Chromatin associated RNAs (caRNAs) are proposed as a new layer of the epigenome. Interactions of caRNAs with chromatin are essential for diverse molecular and cellular functions. To genome-wide determine the potential genomic interaction loci of caRNAs, we developed MARGI (MApping RNA-Genome Interactions) [1] technique as well as its improved version called in situ MARGI (iMARGI) [2][3]. Comparing to MARGI, iMARGI carries out the ligation steps in the nuclei instead of in solution. As a result, iMARGI requires much fewer cells for the experiment while obtaining more informative sequencing read pairs.


Schematic overview of the iMARGI experimental protocol [3]

Here, we introduce the sequencing data analysis pipeline for iMARGI, which is the most critical step for computational workflow of analyzing RNA-genome interactions. The pipeline is distributed in a Docker image, iMARGI-Docker, which delivers all the iMARGI data analysis related tools, such as bwa [4] and pairtools [5]. iMARGI-Docker source code is licensed under the BSD 2 license, and the pre-built Docker image is hosted at Docker Hub.

Generally, the pipeline includes three main steps:

  • Cleaning: Clean paired-end sequencing reads in FASTQ format
  • Mapping: Map sequencing reads to reference genome
  • Parsing: Parse and filter to get valid RNA-DNA interaction pairs from mapped read pairs

For convenience, we provide an all-in-one wrapper script imargi_wrapper.sh to automate the whole pipeline in one command line. Users are also able to perform each step separately using its corresponding tool. In addition, we provide several tools for preparing data for further analysis and visualization.


Schematic overview of the iMARGI data analysis pipeline [3]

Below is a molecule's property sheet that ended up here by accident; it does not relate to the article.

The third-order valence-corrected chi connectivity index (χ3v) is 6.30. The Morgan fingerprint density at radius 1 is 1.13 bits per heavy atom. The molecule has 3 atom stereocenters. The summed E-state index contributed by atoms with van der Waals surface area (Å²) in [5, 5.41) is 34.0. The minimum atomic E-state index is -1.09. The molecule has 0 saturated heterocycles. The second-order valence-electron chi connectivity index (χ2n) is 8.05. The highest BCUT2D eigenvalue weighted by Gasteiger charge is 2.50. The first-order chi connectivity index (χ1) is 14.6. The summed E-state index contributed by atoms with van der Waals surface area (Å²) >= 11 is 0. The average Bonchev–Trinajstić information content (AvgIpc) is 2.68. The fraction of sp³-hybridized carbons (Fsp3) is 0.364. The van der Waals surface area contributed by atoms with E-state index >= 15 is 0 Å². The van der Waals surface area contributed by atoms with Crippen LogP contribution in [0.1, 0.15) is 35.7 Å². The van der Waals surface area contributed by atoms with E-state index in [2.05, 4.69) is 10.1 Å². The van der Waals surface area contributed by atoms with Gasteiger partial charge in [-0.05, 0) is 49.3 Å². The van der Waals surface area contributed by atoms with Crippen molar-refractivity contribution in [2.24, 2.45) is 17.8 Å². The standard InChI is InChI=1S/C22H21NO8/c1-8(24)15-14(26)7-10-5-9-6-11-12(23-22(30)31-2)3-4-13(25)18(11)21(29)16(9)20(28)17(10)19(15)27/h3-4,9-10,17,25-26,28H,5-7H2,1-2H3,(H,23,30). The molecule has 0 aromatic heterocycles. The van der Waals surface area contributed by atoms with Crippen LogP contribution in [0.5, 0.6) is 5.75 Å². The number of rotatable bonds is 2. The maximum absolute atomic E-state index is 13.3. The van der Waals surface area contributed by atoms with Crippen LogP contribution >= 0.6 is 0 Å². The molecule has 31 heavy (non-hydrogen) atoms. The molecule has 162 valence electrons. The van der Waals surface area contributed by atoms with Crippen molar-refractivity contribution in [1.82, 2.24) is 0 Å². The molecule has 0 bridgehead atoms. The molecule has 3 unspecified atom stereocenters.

In this documentation, we illustrate the detail of how to use iMARGI-Docker to perform the pipeline and some instructions for further analysis and visualization.

At first, you need to install Docker CE and pull iMARGI-Docker from Docker Hub, See the Docker container usage instructions. Besides, if you are expert in Linux system configuration and you want to install all the dependencies on your own computer, you can install and configure all the required tools following the dependency tool instructions. As there are a bundle of tools need to be installed, so we strongly recommend using iMARGI-Docker.

Then a quick start example shows the simplest all-in-one command used for deciphering the RNA-DNA interaction map from a real iMARGI dataset. All the detail instructions of the actual processing steps are described in the Step-by-step Illustration section.

Besides, we also provide some instructions and tools for further analysis and visualization of RNA-DNA interaction map. The Further Analysis and Visualization Guides section gives you some guides of further investigating the RNA-DNA interaction map, including generating simple stats report, filtering by genomic distance, converting data formats, annotating RNA/DNA-ends with gene annotations and using GIVE [6] or HiGlass [7] for interactively visualizing RNA-DNA interaction map.

The Technical Notes section shows more technical information about the iMARGI-Docker image. Command-line API section lists all the usages and parameters of all the scripts.



[1] Sridhar, B. et al. Systematic Mapping of RNA-Chromatin Interactions In Vivo. Current Biology 27, 602–609 (2017).

[2] Yan, Z. et al. Genome-wide co-localization of RNA-DNA interactions and fusion RNA pairs. PNAS February 19, 2019, 116 (8) 3328-3337. https://doi.org/10.1073/pnas.1819788116

[3] Wu, W., Yan, Z., Wen X. & Zhong, S. iMARGI: Mapping RNA-DNA interactome by sequencing.

[4] Li, H. & Durbin, R. Fast and accurate short read alignment with Burrows-Wheeler Transform. Bioinformatics, 25:1754-60. (2009).

[5] https://github.com/mirnylab/pairtools and https://pairtools.readthedocs.io/en/latest

[6] Cao, X., Yan, Z., Wu, Q., Zheng, A. & Zhong, S. GIVE: portable genome browsers for personal websites. Genome Biology 19, 92 (2018).

[7] Kerpedjiev, P. et al. HiGlass: web-based visual exploration and analysis of genome interaction maps. Genome Biology 19, 125 (2018).